• Connect with people you don’t know yet: Social media can be an excellent resource for finding opportunities that aren’t advertised publicly. Sign up for LinkedIn and search the site for job listings in your area or industry of interest; then reach out directly to employers through their careers page or via email to learn more about what they offer employees beyond just compensation.

4. Take charge of your interview narrative.

When you're interviewing for a job after 50, it's important to have a story about your career that is both personal and professional. While your resume should include all of the details about your responsibilities at each job, don't forget to talk about the results of those responsibilities. In other words, what did you accomplish at each job?

For example: "At Company A, I was responsible for implementing new software to help us track our inventory better. That way we could ensure that we had enough product on hand when orders came in." Or: "I developed an online training program so current and future employees could learn essential skills without having to spend time away from their desks."

These accomplishments show how much value you've brought to previous employers—and why they would want you working with them again!

5. Interviewers want to know what you offer them, not the other way around.

One of the most common mistakes people make when applying for a job is assuming that the interviewer is interested in learning about you and your past experiences. This is not always correct. Often times the interviewer has already done their homework on you and knows everything they need to know about who you are and what value (if any) you can bring to the table.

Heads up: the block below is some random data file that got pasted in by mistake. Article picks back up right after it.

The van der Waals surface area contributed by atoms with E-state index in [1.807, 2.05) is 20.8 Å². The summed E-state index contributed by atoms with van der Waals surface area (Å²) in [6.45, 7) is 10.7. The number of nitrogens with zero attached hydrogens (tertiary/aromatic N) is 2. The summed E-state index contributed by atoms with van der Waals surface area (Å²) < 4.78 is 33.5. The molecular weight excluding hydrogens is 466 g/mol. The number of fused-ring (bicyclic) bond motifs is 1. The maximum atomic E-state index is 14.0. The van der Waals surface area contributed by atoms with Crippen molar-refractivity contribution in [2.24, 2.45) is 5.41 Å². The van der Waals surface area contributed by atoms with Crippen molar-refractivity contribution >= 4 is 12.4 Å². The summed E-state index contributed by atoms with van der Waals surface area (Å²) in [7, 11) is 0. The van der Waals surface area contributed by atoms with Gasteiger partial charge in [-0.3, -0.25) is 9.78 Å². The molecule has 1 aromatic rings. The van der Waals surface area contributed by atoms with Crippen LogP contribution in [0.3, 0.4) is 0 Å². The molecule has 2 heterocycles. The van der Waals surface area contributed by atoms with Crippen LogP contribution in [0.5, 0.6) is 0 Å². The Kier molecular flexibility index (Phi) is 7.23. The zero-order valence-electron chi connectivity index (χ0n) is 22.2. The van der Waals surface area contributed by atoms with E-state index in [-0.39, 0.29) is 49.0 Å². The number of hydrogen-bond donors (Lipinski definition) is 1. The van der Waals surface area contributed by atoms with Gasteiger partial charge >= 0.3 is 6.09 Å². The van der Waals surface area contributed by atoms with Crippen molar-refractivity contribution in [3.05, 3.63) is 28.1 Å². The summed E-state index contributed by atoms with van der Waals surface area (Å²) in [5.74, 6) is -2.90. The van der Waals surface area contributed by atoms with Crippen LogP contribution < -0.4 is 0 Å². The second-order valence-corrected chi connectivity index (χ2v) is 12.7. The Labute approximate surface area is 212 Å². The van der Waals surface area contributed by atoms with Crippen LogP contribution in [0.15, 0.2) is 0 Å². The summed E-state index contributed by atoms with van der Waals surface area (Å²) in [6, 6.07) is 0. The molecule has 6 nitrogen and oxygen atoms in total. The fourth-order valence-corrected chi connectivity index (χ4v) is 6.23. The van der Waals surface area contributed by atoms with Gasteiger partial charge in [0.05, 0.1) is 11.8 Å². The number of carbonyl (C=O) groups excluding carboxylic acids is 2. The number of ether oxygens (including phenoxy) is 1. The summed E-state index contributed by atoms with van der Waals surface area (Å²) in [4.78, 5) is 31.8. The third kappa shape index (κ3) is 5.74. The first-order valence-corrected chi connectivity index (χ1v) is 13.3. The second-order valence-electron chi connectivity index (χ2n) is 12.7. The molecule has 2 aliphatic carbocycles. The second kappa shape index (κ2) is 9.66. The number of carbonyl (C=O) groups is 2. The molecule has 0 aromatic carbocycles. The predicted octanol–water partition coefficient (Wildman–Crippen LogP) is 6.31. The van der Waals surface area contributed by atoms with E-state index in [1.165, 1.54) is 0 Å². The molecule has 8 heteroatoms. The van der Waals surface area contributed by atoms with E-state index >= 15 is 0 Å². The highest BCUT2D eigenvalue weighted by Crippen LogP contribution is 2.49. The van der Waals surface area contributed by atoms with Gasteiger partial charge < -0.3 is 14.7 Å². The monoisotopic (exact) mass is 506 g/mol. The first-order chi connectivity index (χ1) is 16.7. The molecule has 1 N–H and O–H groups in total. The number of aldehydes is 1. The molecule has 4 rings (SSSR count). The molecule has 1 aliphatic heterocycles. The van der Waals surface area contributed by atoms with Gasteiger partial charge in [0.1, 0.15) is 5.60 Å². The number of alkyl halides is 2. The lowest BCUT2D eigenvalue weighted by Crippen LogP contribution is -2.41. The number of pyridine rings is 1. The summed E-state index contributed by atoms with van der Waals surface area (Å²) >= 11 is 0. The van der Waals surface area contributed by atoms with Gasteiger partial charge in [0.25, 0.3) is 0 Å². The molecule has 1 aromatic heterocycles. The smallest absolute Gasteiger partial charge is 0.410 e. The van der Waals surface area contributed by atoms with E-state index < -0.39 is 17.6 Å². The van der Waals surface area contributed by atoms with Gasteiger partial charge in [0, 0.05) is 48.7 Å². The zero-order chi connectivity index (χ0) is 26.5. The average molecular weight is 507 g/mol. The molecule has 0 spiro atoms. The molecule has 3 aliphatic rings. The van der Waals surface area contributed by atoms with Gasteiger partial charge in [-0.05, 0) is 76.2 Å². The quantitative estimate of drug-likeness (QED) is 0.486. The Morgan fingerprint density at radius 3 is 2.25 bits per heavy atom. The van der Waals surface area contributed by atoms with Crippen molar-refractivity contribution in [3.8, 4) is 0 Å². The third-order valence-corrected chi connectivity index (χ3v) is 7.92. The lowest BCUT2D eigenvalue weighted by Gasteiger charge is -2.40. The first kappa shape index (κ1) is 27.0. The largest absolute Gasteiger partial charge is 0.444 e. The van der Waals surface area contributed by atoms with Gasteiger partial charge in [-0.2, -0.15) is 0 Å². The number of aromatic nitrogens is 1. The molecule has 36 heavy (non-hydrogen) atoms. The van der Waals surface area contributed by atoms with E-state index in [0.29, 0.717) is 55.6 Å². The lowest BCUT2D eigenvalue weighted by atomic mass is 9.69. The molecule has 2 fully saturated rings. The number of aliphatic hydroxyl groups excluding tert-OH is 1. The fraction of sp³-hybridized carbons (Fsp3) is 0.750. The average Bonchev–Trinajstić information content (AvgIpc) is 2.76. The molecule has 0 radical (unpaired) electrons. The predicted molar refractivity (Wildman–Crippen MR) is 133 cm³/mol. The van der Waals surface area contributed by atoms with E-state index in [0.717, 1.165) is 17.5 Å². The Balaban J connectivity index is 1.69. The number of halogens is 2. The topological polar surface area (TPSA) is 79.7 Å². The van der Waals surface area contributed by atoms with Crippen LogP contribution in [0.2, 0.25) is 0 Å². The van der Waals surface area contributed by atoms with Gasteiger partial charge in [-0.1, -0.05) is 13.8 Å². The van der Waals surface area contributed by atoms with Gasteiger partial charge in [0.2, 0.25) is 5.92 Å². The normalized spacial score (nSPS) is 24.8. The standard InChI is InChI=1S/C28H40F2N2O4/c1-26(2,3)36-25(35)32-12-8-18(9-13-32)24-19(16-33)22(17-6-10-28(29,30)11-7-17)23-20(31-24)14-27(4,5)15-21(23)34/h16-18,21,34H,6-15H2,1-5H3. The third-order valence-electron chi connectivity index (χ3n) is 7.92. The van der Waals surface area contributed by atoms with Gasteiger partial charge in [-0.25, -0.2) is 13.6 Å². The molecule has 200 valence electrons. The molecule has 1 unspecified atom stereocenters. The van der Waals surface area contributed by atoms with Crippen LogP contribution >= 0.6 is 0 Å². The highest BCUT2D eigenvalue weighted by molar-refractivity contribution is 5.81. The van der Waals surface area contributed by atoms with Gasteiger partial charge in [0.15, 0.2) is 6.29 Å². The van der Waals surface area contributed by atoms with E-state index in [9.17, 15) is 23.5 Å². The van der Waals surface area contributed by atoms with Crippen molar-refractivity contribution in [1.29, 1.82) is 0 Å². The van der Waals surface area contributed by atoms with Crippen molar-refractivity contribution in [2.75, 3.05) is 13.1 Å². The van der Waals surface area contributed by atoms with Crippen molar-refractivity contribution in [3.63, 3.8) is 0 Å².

What they are looking for during an interview is how well you can communicate how this company’s needs align with your skills, experience, knowledge and interests. They want to know how much value add YOU will bring to THEIR company if hired.

You must learn how to think like an employer:

  • What do they want?
  • How do my skills and experience match up?
  • Can I provide value here?

You may find work in a way or place you hadn't expected.

It's a great idea to keep your eyes open for opportunities that are different from your previous experience. If you've been in the same field for 20 or 30 years, it may feel like it's time for a change.

Look around and see what else is out there:

  • A new company could offer a position that's just right for you, especially if they're aware of your skills and talents
  • You can find work in another industry as long as there's some overlap between their needs and yours
  • There may be an opening in another location where you can use your experience and skills

There are plenty of opportunities out there if you know where to look. Keep your resume updated, network with others, and learn how to interview well.

Posted 
Sep 19, 2022
 in 
Work
 category